The inner circumferential surface of base portion 17, together with a portion of lower member 15, form a sealing notch 22 located adjacent and below inner member 18. Sealing notch 22 receives a lip 36, which bounds and extends up from the processing chamber 38 of tool 32, as shown in FIG. 4. A snug fit in between sealing notch 22 and lip 36 is desirable to prevent drawing air therebetween. Thus, when ventilation fixture 10 a is secured atop tool 32 for use, the anchoring posts 26 fit within the tool's anchoring recesses 34, and the tool's lip 36 fits snugly within sealing notch 22.

Upper member 14 includes an opening to accommodate a quick disconnect fitting 24, which is integrally connected with manifold 12. A separator vane 28 extends up from the interior of manifold 12, and through quick disconnect fitting 24. When ventilation fixture 10 a is in use, a vacuum source line is conveniently coupled to quick disconnect fitting 24. Quick disconnect fitting 24 is preferably located near one of the ends of the C-shaped manifold 12. This placement optimizes the technician's visual and physical access to the processing chamber 38, particularly when tool 32 is a Lam Research plasma etch tool of the 4500, 4620, or 9600 series.

Inner member 18 includes four intake apertures 20 a-d, each resembling a slot having a generally rectangular shape. With ventilation fixture 10 a installed on tool 32, intake apertures 20 a-d are positioned around the perimeter of and slightly above processing chamber 38. Moreover, intake apertures 20 a and 20 b are located opposite intake apertures 20 c and 20 d, such that air is drawn from opposing sides of the processing chamber 38.

In this embodiment, four intake apertures 20 a-d are used. It should be noted that the number of intake apertures is not a limitation of the present invention. That is, a different number of intake apertures could be employed. For example, ventilation fixture can include more than four intake apertures or less than four intake apertures. The rectangular-shaped intake apertures 20 a-d have a width-to-length ratio of less than 0.2. However, a larger ratio could be employed. In addition, various other shapes could be employed for intake apertures 20 a-d, if desired.

The cross-sectional view of FIG. 3 shows that the interior cavity of manifold 12 is subdivided by separator vane 28 into two cavities 40 a and 40 b. Recalling that separator vane 28 extends through quick disconnect fitting 24, vacuum through one chamber of quick disconnect fitting 24 is supplied to cavity 40 a, and thereby to intake apertures 20 c and 20 d. In other words, cavity 40 a is in fluid communication with quick disconnect fitting 24 and with intake apertures 20 c and 20 d. Vacuum through the other chamber of quick disconnect fitting 24 is supplied to cavity 40 b, and intake apertures 20 a and 20 b. Use of separator vane 28 balances vacuum supplied to the intake apertures 20 a-d, thus desirably providing even capture across the processing chamber 38.

Referring to FIG. 4, a pair of dampers 30 are depicted, one per chamber on either side of separator vane 28 within quick disconnect fitting 24. Keeping in mind the desire to have even capture across the processing chamber 38, dampers 30 are adjustable to control vacuum supplied to the various intake apertures 20 a-d. It should be noted that any conventional flow constricting device, such as a damper, baffle, or the like may be employed to control the vacuum supplied to intake apertures 20 a-d.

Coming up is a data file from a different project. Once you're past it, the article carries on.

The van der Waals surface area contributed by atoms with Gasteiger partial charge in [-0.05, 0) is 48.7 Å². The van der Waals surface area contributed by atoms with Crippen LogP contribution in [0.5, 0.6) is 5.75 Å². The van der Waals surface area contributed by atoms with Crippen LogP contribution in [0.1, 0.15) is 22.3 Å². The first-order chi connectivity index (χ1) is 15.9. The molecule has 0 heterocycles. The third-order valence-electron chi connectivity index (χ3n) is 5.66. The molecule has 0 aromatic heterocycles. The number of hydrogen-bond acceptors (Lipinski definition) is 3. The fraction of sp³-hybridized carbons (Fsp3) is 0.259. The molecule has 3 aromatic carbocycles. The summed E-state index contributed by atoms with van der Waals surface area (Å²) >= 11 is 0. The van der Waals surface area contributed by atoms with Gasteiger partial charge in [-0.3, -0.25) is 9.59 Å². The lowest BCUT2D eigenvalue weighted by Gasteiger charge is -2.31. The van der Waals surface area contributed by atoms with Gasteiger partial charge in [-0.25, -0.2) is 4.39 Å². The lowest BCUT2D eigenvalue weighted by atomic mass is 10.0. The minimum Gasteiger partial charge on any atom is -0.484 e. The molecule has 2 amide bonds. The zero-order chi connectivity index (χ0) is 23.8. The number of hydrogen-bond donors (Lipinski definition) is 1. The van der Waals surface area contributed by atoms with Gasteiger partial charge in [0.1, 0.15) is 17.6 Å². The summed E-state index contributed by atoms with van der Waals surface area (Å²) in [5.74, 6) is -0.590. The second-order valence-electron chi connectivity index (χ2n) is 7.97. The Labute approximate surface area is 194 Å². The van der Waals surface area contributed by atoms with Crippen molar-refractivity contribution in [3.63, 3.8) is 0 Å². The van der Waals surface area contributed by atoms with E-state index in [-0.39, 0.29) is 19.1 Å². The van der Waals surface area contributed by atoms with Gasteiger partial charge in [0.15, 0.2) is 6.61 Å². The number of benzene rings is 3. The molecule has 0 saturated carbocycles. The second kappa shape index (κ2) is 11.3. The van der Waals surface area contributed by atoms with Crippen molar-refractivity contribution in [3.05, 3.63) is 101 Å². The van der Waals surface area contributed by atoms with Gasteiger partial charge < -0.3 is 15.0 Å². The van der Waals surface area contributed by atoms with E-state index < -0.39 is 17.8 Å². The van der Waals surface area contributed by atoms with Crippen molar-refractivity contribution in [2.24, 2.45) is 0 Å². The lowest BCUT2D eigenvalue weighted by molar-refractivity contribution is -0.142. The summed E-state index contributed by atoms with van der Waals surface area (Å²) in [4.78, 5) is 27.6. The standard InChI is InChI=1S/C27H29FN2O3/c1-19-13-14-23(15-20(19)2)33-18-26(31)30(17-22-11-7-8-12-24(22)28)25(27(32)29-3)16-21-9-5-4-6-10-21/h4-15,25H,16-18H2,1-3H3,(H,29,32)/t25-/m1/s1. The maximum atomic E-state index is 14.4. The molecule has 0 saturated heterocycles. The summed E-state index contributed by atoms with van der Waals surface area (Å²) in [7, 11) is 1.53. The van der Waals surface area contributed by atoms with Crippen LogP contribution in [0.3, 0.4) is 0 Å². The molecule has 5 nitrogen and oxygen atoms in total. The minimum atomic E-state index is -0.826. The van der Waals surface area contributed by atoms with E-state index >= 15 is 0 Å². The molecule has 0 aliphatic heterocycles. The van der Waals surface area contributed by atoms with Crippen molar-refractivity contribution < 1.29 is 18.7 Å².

FIG. 5 depicts a variation of the ventilation fixture 10 a shown in FIGS. 1-4. Specifically, rather than using a single separator vane 28, as shown in FIGS. 1-4, a plurality of separator vanes 28 are employed in the embodiment shown in FIG. 5 such that each intake aperture 20 a-d has an independent vacuum supply path.

FIGS. 6-8 show another embodiment of a ventilation fixture 10 b, originally conceived to remove odorous fumes and byproducts during cleaning of the processing chamber 38 of a Lam Research series 490 or 590 plasma etch tool 32. This particular series of tools 32 is not shown, though the reference numbers employed for descriptive purposes here are the same as in the prior tool's description, as the tools share certain features.

Similar to ventilation fixture 10 a, ventilation fixture 10 b includes a manifold 12 with an internal cavity bounded by an upper member 14, a lower member 15, an outer member 16, and an inner member 18. Manifold 12 has an overall C-shaped configuration, thus including a central circular opening, partially bounded by inner member 18. Integrally connected to manifold 12 is a base portion 17, which has a parallelogram-shaped configuration and protrudes away from lower member 15. Upper member 14 is flat, and parallel with various surfaces of lower member 15 and base portion 17. The outer 16 and inner 18 members are generally round.

As before, four anchoring posts 26 protrude from base portion 17 in a footprint matching an anchoring recess footprint in tool 32. Base portion 17 does not form part of the manifold's internal cavity, but could, if so desired. Also, the inner circumferential surface of base portion 17, together with a portion of lower member 15, form sealing notch 22 located adjacent and below inner member 18. Sealing notch 22 receives lip 36 of tool 32 to create a snug fit therebetween. Thus as before, when ventilation fixture 10 b is fit for use with tool 32, anchoring posts 26 fit within the tool's anchoring recesses 34, and the tool's lip 36 fits snugly within sealing notch 22.

Once again, upper member 14 includes an opening to accommodate quick disconnect fitting 24, which is integrally connected with manifold 12. Separator vane 28 extends up from the interior of manifold 12, and through quick disconnect fitting 24. When ventilation fixture 10 b is in use, a vacuum source line is conveniently coupled to quick disconnect fitting 24. Quick disconnect fitting 24 is located between the ends of C-shaped manifold 12, preferably at a midpoint. This placement optimizes the technician's visual and physical access to processing chamber 38, particularly when tool 32 is a Lam Research plasma etch tool of the 490 or 590 series.